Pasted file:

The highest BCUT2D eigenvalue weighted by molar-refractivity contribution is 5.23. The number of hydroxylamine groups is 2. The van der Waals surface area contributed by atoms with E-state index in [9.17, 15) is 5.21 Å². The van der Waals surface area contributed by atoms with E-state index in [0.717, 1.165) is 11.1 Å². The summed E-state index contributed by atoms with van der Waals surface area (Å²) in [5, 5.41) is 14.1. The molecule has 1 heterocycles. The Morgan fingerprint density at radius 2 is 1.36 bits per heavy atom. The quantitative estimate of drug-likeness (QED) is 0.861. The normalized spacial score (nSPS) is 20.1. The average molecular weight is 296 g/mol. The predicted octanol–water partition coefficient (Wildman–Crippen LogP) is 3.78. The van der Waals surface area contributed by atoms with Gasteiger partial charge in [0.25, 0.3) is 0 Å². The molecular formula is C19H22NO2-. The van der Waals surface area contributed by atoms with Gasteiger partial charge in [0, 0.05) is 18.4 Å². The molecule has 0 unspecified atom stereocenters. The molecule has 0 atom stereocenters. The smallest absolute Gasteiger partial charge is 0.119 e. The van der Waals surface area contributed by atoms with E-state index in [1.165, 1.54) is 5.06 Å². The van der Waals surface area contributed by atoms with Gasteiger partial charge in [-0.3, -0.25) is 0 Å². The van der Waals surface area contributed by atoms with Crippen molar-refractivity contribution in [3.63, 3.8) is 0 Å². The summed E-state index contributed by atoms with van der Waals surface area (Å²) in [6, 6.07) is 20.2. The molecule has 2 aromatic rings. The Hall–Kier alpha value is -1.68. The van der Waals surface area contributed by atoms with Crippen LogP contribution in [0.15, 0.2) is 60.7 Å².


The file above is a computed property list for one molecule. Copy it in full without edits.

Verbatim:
The highest BCUT2D eigenvalue weighted by molar-refractivity contribution is 5.23. The number of hydroxylamine groups is 2. The van der Waals surface area contributed by atoms with E-state index in [9.17, 15) is 5.21 Å². The van der Waals surface area contributed by atoms with E-state index in [0.717, 1.165) is 11.1 Å². The summed E-state index contributed by atoms with van der Waals surface area (Å²) in [5, 5.41) is 14.1. The molecule has 1 heterocycles. The Morgan fingerprint density at radius 2 is 1.36 bits per heavy atom. The quantitative estimate of drug-likeness (QED) is 0.861. The normalized spacial score (nSPS) is 20.1. The average molecular weight is 296 g/mol. The predicted octanol–water partition coefficient (Wildman–Crippen LogP) is 3.78. The van der Waals surface area contributed by atoms with Gasteiger partial charge in [0.25, 0.3) is 0 Å². The molecular formula is C19H22NO2-. The van der Waals surface area contributed by atoms with Gasteiger partial charge in [0, 0.05) is 18.4 Å². The molecule has 0 unspecified atom stereocenters. The molecule has 0 atom stereocenters. The smallest absolute Gasteiger partial charge is 0.119 e. The van der Waals surface area contributed by atoms with E-state index in [1.165, 1.54) is 5.06 Å². The van der Waals surface area contributed by atoms with Gasteiger partial charge in [-0.3, -0.25) is 0 Å². The van der Waals surface area contributed by atoms with Crippen molar-refractivity contribution in [3.63, 3.8) is 0 Å². The summed E-state index contributed by atoms with van der Waals surface area (Å²) in [6, 6.07) is 20.2. The molecule has 2 aromatic rings. The Hall–Kier alpha value is -1.68. The van der Waals surface area contributed by atoms with Crippen LogP contribution in [0.15, 0.2) is 60.7 Å².